When she reached, grateful for it being always open and spacious, not actually a gate, she was charging deeper into the Heath within seconds. For a moment she thought her prey to have moved further west, but it was the setting Moon shining through cloud.
She met nobody. It was considered necessary to be cautious so late on the Heath, especially as a woman; but she was rarely one to be cautious, particularly when she could see her target ahead, above the trees.
It was altering its trajectory, starting to move north-east.
“No!” she cried out in her mind. “Don’t go! I’m not finished with you yet!”
To her astonishment and terror, it stopped, mist swirling around it like currents in a stream around a rock. What had she done?
She knew this area well in daylight, close as it was to the aristocratic Kenwood House, desire lines fanning out as official routes or natural paths worn into the ground. Now she found herself off the path as her lamp cut out and she was flying across grass and open space. Her wheel twisted and she was thrown, rolling headfirst over the damp earth.
She got to her feet quickly, wet and muddy, shaken but determined.
Where was it?
She caught a glimmer of soft golden light and movement through the trees.
How could it be so low, lurking?
Her hood had fallen back onto her shoulders, and she was feeling the cold compress of the evening on her forehead. She pulled it back up, as if for protection.
A sudden blast of white light through the trees, bathing the landscape.
After the momentary shock, she looked around to see her bicycle collapsed like a mangled insect, and a deserted rural scene as in the middle of a studio-fabricated day.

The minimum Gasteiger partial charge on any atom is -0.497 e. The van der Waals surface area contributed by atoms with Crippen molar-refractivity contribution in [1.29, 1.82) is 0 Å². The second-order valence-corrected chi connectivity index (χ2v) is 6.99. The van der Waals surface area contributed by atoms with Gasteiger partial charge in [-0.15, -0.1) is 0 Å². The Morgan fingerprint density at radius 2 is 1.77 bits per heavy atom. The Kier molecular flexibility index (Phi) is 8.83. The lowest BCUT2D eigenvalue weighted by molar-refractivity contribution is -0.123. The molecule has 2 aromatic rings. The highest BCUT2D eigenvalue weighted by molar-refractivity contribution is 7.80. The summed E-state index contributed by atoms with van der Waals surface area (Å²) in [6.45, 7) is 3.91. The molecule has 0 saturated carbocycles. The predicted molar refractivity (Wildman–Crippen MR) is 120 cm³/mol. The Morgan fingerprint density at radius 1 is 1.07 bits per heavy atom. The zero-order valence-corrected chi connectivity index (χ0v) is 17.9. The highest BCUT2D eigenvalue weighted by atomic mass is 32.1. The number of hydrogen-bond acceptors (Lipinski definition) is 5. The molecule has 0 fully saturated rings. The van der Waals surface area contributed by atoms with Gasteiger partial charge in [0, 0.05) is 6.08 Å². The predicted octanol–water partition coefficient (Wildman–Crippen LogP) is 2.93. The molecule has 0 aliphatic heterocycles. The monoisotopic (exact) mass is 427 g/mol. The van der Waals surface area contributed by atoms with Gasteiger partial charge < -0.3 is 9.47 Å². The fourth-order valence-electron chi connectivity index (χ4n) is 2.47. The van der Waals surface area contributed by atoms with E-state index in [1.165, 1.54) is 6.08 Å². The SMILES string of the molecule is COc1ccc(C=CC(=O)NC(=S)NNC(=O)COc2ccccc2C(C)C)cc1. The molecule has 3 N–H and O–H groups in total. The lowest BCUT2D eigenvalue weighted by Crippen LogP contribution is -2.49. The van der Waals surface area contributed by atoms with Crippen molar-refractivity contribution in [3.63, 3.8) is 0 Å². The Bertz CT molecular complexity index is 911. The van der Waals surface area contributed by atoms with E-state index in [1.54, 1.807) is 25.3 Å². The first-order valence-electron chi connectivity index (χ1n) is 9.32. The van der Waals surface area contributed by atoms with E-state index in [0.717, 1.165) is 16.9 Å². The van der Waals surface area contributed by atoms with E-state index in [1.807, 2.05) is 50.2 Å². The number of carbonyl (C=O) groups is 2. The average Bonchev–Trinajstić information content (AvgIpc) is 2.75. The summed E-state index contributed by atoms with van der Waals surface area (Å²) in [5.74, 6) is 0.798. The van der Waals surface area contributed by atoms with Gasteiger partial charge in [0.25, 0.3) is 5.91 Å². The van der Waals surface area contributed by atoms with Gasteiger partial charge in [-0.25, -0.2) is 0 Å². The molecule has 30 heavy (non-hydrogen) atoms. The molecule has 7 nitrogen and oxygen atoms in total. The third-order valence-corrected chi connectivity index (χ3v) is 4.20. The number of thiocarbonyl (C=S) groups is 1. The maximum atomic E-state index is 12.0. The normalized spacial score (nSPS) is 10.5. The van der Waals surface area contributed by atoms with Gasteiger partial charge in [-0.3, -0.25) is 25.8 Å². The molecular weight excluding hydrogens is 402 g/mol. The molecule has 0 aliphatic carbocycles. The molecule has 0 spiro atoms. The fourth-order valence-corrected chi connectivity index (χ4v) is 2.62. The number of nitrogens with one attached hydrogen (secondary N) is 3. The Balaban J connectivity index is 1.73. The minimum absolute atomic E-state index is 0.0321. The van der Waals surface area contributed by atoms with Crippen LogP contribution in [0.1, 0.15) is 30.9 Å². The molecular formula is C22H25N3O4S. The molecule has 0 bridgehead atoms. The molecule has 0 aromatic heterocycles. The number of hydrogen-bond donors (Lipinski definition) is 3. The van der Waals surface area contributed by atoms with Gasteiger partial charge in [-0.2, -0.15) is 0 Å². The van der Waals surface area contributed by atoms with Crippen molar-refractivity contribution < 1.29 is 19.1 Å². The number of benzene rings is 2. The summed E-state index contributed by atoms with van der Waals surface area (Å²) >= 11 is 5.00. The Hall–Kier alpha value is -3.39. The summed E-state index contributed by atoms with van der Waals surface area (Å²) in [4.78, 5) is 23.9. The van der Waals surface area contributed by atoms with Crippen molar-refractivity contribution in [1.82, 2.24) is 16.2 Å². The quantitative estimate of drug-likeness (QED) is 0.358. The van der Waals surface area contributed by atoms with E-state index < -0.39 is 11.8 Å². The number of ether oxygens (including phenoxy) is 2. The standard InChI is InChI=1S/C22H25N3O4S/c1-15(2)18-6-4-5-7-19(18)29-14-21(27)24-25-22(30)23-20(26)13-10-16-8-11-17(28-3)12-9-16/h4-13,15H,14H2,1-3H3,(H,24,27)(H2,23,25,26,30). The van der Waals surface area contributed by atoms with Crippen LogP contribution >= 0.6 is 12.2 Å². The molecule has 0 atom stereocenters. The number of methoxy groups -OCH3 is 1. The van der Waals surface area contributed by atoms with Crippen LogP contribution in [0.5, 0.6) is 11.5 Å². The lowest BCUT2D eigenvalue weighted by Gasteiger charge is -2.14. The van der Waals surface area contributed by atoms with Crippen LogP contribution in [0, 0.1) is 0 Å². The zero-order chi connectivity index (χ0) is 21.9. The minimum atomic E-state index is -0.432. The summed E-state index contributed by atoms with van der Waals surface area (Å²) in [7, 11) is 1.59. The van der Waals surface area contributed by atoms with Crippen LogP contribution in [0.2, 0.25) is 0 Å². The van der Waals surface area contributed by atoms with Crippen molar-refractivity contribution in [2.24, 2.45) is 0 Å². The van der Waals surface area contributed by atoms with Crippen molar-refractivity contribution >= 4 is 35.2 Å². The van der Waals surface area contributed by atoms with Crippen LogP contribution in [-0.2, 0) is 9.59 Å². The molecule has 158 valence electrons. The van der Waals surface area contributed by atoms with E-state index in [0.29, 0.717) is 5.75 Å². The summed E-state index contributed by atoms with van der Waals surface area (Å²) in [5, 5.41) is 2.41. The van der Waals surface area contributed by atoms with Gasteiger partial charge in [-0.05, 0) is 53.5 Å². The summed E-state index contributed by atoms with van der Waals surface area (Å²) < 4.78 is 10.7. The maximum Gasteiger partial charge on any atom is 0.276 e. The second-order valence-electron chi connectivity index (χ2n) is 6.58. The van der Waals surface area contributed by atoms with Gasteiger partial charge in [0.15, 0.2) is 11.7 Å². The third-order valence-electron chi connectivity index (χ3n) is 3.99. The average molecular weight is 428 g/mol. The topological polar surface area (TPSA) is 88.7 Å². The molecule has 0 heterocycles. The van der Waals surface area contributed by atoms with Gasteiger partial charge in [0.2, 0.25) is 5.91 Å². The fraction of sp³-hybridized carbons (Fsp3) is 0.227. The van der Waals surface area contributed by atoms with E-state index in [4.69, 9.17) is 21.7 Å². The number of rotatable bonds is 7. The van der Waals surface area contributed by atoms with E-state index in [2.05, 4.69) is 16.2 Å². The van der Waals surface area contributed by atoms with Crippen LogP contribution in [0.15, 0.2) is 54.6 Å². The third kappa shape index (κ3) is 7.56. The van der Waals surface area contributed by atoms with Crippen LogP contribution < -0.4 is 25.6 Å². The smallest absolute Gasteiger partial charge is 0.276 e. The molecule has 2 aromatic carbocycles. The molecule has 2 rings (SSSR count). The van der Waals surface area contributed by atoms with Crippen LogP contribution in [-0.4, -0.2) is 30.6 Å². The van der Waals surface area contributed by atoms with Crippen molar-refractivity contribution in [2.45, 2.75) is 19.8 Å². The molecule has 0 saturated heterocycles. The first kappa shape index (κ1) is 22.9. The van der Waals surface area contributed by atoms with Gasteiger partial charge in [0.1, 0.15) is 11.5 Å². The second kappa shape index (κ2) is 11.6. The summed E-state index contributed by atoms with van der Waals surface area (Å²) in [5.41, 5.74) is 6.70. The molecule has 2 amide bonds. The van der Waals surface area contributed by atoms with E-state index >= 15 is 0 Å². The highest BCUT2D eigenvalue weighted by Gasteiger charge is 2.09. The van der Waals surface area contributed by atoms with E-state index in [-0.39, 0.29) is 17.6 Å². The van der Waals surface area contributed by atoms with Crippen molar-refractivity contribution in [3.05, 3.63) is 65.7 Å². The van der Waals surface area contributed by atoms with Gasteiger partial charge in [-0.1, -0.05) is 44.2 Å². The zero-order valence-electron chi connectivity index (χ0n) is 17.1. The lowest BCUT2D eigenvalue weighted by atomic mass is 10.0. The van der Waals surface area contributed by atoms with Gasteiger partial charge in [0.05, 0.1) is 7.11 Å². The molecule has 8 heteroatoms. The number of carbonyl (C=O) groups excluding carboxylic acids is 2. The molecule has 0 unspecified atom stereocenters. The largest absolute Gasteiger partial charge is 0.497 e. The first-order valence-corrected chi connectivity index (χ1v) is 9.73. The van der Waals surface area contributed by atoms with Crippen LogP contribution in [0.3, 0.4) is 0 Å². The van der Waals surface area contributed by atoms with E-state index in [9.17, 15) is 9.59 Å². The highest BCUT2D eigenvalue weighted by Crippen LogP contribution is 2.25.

Still not spying her quarry, she staggered on uncertain legs towards the trees. Why was it hiding? It wasn’t going to get away from her. She needed answers.
Nearing the tree-line, a revelation stopped her in her tracks. There were no shadows from the trees. Looking back, she saw she had no shadow either.
The dizziness that, unbeknownst to her, suppressed by adrenalin, had been increasing since the moment she heard the noise, now took over her body entirely.
As she collapsed, the one thought occupying her mind was, ‘Who was hunting who?’ then that too faded.
Occasionally something moves. In this dead world of noises heard and unheard, vibrations talking nonsense to cells, and poisons entering all orifices, a purgatory of their own making; in the twilight of landscape, neither this nor that, a recrudescence, coesite from quartz, light from maria. The tedious inevitability of one of their stories, as uninteresting and inevitable as their reproductive unions. One spark enters their brains and is fated to go round and round, pinging from one wall to another, never going anywhere. What is interesting here, is what occurs next, it is in the progeny. Let the linearity unfold in this time.
Extracted from ‘Alien Humanity’ by S D Anugyan
by S D Anugyan – sdanugyan.com
Available as paperback and Kindle
ISBN-13 : 979-8393626433
ASIN : B0C47TBMHY